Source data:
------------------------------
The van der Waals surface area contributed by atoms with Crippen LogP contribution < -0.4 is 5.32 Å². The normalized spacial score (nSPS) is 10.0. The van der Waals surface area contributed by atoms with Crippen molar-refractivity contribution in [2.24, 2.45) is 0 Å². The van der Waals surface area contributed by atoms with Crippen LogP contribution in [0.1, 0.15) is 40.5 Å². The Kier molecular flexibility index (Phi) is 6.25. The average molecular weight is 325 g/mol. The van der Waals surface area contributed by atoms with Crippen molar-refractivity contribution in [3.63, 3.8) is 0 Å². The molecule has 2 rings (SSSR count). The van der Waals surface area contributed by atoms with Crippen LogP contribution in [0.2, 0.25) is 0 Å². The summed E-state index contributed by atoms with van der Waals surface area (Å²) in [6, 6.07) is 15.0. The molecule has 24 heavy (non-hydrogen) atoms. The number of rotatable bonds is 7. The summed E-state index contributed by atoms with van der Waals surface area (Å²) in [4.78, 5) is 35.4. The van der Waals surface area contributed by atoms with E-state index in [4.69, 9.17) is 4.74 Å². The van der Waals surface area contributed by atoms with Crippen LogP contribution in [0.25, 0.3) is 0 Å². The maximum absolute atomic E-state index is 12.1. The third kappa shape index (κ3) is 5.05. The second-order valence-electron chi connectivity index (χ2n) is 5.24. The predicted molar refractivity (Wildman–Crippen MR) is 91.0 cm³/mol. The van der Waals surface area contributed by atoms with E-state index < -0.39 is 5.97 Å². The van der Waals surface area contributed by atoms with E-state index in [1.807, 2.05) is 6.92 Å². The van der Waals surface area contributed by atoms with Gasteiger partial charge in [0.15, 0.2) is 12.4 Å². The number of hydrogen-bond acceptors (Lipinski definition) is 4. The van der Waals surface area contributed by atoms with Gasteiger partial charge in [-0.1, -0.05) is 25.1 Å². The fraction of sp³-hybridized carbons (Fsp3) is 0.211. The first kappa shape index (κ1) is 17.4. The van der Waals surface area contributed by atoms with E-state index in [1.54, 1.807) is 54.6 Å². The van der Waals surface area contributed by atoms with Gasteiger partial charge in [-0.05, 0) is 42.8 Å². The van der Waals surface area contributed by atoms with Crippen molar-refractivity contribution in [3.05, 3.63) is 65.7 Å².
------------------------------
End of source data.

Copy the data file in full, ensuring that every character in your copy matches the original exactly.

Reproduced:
The van der Waals surface area contributed by atoms with Crippen LogP contribution < -0.4 is 5.32 Å². The normalized spacial score (nSPS) is 10.0. The van der Waals surface area contributed by atoms with Crippen molar-refractivity contribution in [2.24, 2.45) is 0 Å². The van der Waals surface area contributed by atoms with Crippen LogP contribution in [0.1, 0.15) is 40.5 Å². The Kier molecular flexibility index (Phi) is 6.25. The average molecular weight is 325 g/mol. The van der Waals surface area contributed by atoms with Crippen molar-refractivity contribution in [3.63, 3.8) is 0 Å². The molecule has 2 rings (SSSR count). The van der Waals surface area contributed by atoms with Crippen LogP contribution in [0.2, 0.25) is 0 Å². The summed E-state index contributed by atoms with van der Waals surface area (Å²) in [6, 6.07) is 15.0. The molecule has 24 heavy (non-hydrogen) atoms. The number of rotatable bonds is 7. The summed E-state index contributed by atoms with van der Waals surface area (Å²) in [4.78, 5) is 35.4. The van der Waals surface area contributed by atoms with E-state index in [4.69, 9.17) is 4.74 Å². The van der Waals surface area contributed by atoms with Crippen LogP contribution in [0.25, 0.3) is 0 Å². The maximum absolute atomic E-state index is 12.1. The third kappa shape index (κ3) is 5.05. The second-order valence-electron chi connectivity index (χ2n) is 5.24. The predicted molar refractivity (Wildman–Crippen MR) is 91.0 cm³/mol. The van der Waals surface area contributed by atoms with E-state index < -0.39 is 5.97 Å². The van der Waals surface area contributed by atoms with E-state index in [1.807, 2.05) is 6.92 Å². The van der Waals surface area contributed by atoms with Gasteiger partial charge in [0.15, 0.2) is 12.4 Å². The number of hydrogen-bond acceptors (Lipinski definition) is 4. The van der Waals surface area contributed by atoms with Gasteiger partial charge in [-0.1, -0.05) is 25.1 Å². The fraction of sp³-hybridized carbons (Fsp3) is 0.211. The first kappa shape index (κ1) is 17.4. The van der Waals surface area contributed by atoms with E-state index in [1.54, 1.807) is 54.6 Å². The van der Waals surface area contributed by atoms with Gasteiger partial charge in [-0.05, 0) is 42.8 Å². The van der Waals surface area contributed by atoms with Crippen molar-refractivity contribution in [3.05, 3.63) is 65.7 Å².